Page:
Kansas City Royals: Making the case, Diamondbacks free agents

Photo by Jennifer Stewart/Getty Images
Photo by Jennifer Stewart/Getty Images /
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Kansas City Royals
Photo by Denis Poroy/Getty Images /


Arizona outfielder Adam Jones is a five-time All-Star, four-time Gold Glover, a Silver Slugger award winner, and has slashed .277/.317/.454, averaged 20+ home runs and almost 70 RBIs in 14 seasons.

But Jones has his drawbacks. Because he turns 35 in 2020, Jones presents a dilemma similar to Jarrod Dyson: He’s a decent veteran in the late innings of a good career, but his signing would sacrifice the progress of talented young players for a short-term benefit. The Kansas City Royals need to spend 2020 determining, once and for all, which of their young outfielders are in Kansas City to stay.

Pursue Jones or move on? Move on, but leave a bit of wiggle room. Jones could give the Royals a decent season or two, but at the expense of younger players who deserve chances now. Only if Alex Gordon retires should KC consider Jones as a short-term placeholder (and a good one at that) if they decide their youngsters need more work in the minors or aren’t ready to play every day.


T.J. McFarland is a lefty reliever, so he merits at least a glance. His nifty 2018 performance might draw the Royals’ attention if Arizona doesn’t exercise its 2020 $1.85 million club option and buys the 30-year old out for a mere $50,000. 2018 was truly excellent for McFarland, with some considering him possibly Arizona’s best reliever that year. His 2.00 ERA over 47 games and 72 innings and his 2.25 RA9 (Baseball Reference’s Runs Allowed per 9 Innings) was over 1.5 runs better than RA9 average (Baseball Reference’s estimate of how an average pitcher would fare against the same opponents in the same parks, etc.).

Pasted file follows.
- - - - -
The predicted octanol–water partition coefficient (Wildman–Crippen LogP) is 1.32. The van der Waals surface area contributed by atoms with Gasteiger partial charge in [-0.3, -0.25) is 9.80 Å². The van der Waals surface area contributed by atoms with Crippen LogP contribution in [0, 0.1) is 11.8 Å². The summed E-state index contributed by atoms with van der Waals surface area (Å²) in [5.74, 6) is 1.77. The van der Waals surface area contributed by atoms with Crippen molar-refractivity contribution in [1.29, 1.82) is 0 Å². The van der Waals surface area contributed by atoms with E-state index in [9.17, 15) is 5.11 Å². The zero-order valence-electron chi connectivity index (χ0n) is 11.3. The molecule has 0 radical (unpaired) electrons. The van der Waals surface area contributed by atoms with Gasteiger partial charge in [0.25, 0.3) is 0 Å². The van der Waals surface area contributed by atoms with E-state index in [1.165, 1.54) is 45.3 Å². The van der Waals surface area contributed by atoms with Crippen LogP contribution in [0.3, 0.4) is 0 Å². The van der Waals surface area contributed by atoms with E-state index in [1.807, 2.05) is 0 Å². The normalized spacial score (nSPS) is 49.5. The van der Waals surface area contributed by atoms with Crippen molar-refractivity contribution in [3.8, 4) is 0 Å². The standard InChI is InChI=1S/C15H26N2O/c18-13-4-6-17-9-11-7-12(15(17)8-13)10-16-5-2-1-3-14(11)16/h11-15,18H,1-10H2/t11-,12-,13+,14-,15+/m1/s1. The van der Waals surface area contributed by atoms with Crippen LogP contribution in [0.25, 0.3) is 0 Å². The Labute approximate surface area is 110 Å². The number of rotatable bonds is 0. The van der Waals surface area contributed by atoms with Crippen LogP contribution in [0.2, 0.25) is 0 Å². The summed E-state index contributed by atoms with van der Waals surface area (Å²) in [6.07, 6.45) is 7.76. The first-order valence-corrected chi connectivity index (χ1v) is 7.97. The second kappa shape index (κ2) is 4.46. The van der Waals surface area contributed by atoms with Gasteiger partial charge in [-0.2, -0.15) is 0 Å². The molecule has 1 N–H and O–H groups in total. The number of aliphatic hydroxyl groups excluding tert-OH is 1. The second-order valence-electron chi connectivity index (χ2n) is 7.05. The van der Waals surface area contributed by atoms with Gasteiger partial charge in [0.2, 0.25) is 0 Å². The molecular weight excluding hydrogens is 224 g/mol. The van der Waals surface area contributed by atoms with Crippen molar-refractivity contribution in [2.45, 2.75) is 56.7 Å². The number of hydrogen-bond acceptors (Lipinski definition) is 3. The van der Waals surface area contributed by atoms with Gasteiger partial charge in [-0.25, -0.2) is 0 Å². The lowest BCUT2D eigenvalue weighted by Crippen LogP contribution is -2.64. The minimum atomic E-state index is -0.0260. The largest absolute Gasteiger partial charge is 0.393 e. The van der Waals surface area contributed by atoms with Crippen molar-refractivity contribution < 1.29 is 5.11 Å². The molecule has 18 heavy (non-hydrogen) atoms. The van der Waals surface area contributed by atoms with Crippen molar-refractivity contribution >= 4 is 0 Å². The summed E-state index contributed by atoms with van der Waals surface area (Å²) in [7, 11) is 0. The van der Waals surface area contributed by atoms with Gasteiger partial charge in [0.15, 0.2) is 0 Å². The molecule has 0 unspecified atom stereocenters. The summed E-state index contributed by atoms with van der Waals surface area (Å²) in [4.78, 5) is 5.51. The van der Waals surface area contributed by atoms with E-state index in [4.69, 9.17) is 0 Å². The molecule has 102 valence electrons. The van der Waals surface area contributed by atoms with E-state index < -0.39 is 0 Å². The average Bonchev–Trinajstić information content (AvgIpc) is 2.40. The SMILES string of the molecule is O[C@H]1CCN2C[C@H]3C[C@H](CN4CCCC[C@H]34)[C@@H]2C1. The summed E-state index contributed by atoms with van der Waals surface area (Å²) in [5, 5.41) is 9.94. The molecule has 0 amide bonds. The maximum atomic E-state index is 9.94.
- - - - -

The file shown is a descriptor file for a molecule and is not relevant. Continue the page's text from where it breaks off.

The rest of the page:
But 2018 looks like an anomaly, sandwiched as it was between McFarland’s 2017 ERA of 5.33 and a 7.09 RA9 that was almost 2.5 runs worse than RA9avg, and 2019’s ERA of 4.82 and 5.63 RA9, almost 1.5 runs worse than the RA9 average. In fact, only twice in his seven seasons has McFarland’s ERA been lower than 4.46, a marginal level for a reliever, and only twice has his RA9 been better than the RA9 average.

McFarland has also bounced back and forth between the majors and minors for seven years. His 18-14 record in 262 big league games is passable, but hardly eye-catching. His career 0.3 WAR doesn’t turn many heads and he’s posted a negative WAR in four of his seven seasons.

Pursue McFarland or move on? Move on. McFarland’s one fine season among seven shouldn’t excite the Royals, who have unfortunately spent much recent time and money on similar relievers only to see them fail. Now, they need to invest time and money in their own relievers: Richard Lovelady, Kyle Zimmer, Scott Barlow, Tim Hill, Josh Staumont, Jake Newberry and Gabe Speier all come to mind.

There’s also talk of Danny Duffy returning to the bullpen and speculation that Jake Diekman liked KC so much that he may want to return if he and Oakland don’t exercise their mutual option. The Kansas City Royals have enough relievers to work with and, if they really want to pursue another, there are better choices on the market than McFarland.

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The bottom line: The Kansas City Royals should go after Wilmer Flores if the Diamondbacks buy him out and should give at least some thought to a short-term deal with Adam Jones if Gordon retires. And that’s as far as KC should go with Arizona’s free agents.